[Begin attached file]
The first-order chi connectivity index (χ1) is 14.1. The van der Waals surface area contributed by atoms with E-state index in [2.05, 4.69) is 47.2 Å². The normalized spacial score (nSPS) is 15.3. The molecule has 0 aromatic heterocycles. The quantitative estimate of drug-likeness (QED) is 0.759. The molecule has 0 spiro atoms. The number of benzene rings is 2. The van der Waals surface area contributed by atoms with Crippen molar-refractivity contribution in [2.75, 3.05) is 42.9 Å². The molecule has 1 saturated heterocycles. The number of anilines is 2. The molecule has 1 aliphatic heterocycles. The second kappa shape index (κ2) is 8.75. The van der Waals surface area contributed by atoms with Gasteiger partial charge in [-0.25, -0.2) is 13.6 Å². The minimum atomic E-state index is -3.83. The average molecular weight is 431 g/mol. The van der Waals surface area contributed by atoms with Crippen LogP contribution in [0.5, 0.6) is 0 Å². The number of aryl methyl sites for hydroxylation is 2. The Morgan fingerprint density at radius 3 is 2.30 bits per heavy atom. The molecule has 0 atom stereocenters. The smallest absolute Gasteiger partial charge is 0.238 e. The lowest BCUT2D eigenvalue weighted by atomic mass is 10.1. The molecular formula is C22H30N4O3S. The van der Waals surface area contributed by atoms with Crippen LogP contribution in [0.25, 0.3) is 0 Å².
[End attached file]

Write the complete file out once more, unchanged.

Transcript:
The first-order chi connectivity index (χ1) is 14.1. The van der Waals surface area contributed by atoms with E-state index in [2.05, 4.69) is 47.2 Å². The normalized spacial score (nSPS) is 15.3. The molecule has 0 aromatic heterocycles. The quantitative estimate of drug-likeness (QED) is 0.759. The molecule has 0 spiro atoms. The number of benzene rings is 2. The van der Waals surface area contributed by atoms with Crippen molar-refractivity contribution in [2.75, 3.05) is 42.9 Å². The molecule has 1 saturated heterocycles. The number of anilines is 2. The molecule has 1 aliphatic heterocycles. The second kappa shape index (κ2) is 8.75. The van der Waals surface area contributed by atoms with Gasteiger partial charge in [-0.25, -0.2) is 13.6 Å². The minimum atomic E-state index is -3.83. The average molecular weight is 431 g/mol. The van der Waals surface area contributed by atoms with Crippen LogP contribution in [0.5, 0.6) is 0 Å². The number of aryl methyl sites for hydroxylation is 2. The Morgan fingerprint density at radius 3 is 2.30 bits per heavy atom. The molecule has 0 atom stereocenters. The smallest absolute Gasteiger partial charge is 0.238 e. The lowest BCUT2D eigenvalue weighted by atomic mass is 10.1. The molecular formula is C22H30N4O3S. The van der Waals surface area contributed by atoms with Crippen LogP contribution in [0.25, 0.3) is 0 Å².